Benchmark DAC1 HDR USB DAC and Headphone Amplifier Review

June 10, 2012

With the rise in the dominance of music playback by way of computer, today’s entry-level system can be as minimalist as a laptop, a USB DAC, an integrated amplifier and speakers. You can later add a separate power amplifier, using the preamplifier outputs of the integrated amplifier for source selection and volume control. But why not skip a step and simply purchase a USB DAC with headphone amplifier and a power amplifier in lieu of a DAC and integrated amplifier? It offers a better price/performance proposition. Many DAC/headphone amplifiers have analog outputs on the rear panel, and for those that don’t, as is the case with the Music Hall dac25.3 which I reviewed here, a simple ¼” stereo plug to dual RCA jack adapter can be called into service. Contemplating adding a turntable in the future? There is a least one USB DAC with headphone amplifier and phono stage – the Furutech ADL GT40 – which I reviewed here. Perhaps more versatile would be a DAC/headphone amplifier with an analog input, so you have more phono preamplifier options. Coincidentally, the subject of this review – the Benchmark DAC1 HDR – is just that.

Benchmark requires no introduction to either professional recording engineers or audiophiles. They have led the way in providing DAC/headphone amplifiers for at least a decade. Like many computer audio components, audiophiles have sought out professional products to provide the link to computers. When Benchmark introduced in DAC1 USB in 2007, it was immediately adopted by audiophiles, In 2008, they unveiled the DAC1 PRE which added an analog input and upgraded the internal architecture. The Benchmark DAC1 HDR is its latest, greatest iteration.

Let’s first look at what the DAC1 Pre ($1595) and the DAC1 HDR ($1895) have in common. They share the same small, one-half rack wide, 1U form factor as all models of Benchmark’s DACs (9.33″W x 1.725″H x 9.5″D). Rackmount ears and a rackmount tray are available separately. You have a choice of either a black or silver faceplate. The front and rear panels are identical. On the left front center is a source selection switch to choose from among the analog, USB, optical digital, and three coaxial digital inputs. One of six corresponding blue LED lights up to indicate the source selected. If a digital source is selected but there is nothing connected to it or the DAC cannot achieve lock, the LED will blink. If you have engaged the mute, all LEDs are lit. The source selection switch also serves as a push-button on/off switch. Since it the on/off legend is small and I don’t always read the manual first, it took me a while to figure that out. Two ¼” headphone jacks are right center making headphone comparison or listening with a friend easy. The output of the headphone jacks can be adjusted using internal jumpers to match the sensitivity of your headphones. Plugging headphones into the left jack disables the rear panel output. The knurled analog volume control is on the far right. The Benchmark HDR does not adjust volume in the digital domain.

Around back are an integral IEC power inlet and fuse holder, USB and optical digital inputs, three RCA jacks for coaxial digital input, two RCA jacks for analog input, both balanced XLR and unbalanced RCA analog outputs, and a small toggle switch to select among variable or fixed output or mute. The RCA jacks are gold-plated, Teflon models. The analog outputs can be calibrated using internal, 10-turn trim resistors. I stress the availability of balanced analog outputs. Balanced cables are quieter than unbalanced, especially for the long runs you likely to encounter if your power amplifier is sited near your speakers. Long interconnects and short speakers cables are preferable to short interconnects and long speaker cables from both a price and performance perspective. Given the unit’s slight 3.5 pound weight, you will want to avoid using a heavy, stiff after-market power cord. Speaking of which, the power supply is a linear one, using a low-radiation toroidal transformer rather than the more common internal or external switch-mode power supply. While we are looking around inside, note the state-of-the-art LM4562/LME49860 high-current, low-distortion op-amps used in the analog circuits.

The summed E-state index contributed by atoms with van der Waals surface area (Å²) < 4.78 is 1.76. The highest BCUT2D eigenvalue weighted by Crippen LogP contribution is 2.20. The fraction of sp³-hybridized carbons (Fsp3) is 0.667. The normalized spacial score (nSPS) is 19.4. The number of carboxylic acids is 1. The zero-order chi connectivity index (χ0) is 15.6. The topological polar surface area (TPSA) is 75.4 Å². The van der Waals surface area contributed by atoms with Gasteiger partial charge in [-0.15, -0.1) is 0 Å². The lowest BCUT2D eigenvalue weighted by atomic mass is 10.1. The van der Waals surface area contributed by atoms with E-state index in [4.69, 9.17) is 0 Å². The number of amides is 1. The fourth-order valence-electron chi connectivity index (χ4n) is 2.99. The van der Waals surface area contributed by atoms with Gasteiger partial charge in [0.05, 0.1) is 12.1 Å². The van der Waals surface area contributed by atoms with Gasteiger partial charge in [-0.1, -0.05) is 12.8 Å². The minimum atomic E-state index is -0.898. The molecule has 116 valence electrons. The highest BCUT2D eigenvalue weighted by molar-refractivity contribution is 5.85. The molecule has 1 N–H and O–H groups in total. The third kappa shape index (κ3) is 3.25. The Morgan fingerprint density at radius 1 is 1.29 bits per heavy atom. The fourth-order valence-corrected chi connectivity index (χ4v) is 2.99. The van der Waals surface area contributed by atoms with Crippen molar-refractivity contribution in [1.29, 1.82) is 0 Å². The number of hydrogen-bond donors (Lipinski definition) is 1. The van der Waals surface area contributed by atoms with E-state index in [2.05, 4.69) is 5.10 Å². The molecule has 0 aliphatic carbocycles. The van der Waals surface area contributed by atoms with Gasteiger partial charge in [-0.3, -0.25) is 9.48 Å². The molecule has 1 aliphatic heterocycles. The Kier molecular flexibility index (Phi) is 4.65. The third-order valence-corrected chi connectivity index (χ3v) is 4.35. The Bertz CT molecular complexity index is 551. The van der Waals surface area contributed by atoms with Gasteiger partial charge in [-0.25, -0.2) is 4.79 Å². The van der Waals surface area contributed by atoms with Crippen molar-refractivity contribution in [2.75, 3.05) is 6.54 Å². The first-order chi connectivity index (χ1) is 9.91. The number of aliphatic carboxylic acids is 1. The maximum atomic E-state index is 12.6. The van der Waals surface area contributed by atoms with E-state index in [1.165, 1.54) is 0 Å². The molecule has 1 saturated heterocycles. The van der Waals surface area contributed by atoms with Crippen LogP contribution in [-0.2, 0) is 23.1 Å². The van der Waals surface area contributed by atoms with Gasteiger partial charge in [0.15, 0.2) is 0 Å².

What are the differences between the Benchmark DAC1 PRE and the DAC1 HDR? Simple: remote control of all functions. The Benchmark DAC1 HDR is equipped with a motorized Alps volume control. The volume control is a little stiff still when turning it manually. I would much rather have a stiff than a loose volume control, so I see that as a benefit. One of the neat things is that when you mute the DAC using the remote, it does not simply engage a mute circuit or disconnect the input; instead, it physically turns the volume control down. When you un-mute it, it physically turns the volume control back up to where it was before you muted it. It is a little thing, but it makes the DAC1 HDR that much more pleasurable to use. A separate button “dims” the unit, which is like mute, except that the volume to lowered to a user-set level rather than turned all the way down. In addition to controlling volume and mute, the remote also turns the unit on and off, and controls source selection

For testing purposes, to take advantage of all of its inputs, I connected the Benchmark HDR to my Mac Mini with 16GB of RAM and running Pure Music playback software via a Wireworld Starlight USB cable, a Halide Design Bridge USB to S/PDIF converter, and a standard to mini-Toslink optical cable of unknown provenance. That gave me connection by adaptive (USB) and asynchronous (Halide Design) interface, and well as S/PDIF (optical). Cycling through the inputs, I was unable to detect any audible differences. Perhaps on a more resolving system. My advice is to connect the Benchmark HDR to your computer using whatever method is most convenient. In most cases, that would be USB, so that is how I listened to it. It is important to note, that while the Benchmark HDR can operate at up to 192/24 using its coaxial S/PDIF connection, like the Halide Design Bridge, connection by USB is limited to 96/24. I do not think the lack of 192/24 USB capability, given the extremely limited catalog and dubious sonic superiority, is a limitation to worry over. The Toslink connection is also limited to 96/24 by virtue of the limited bandwidth of its interface.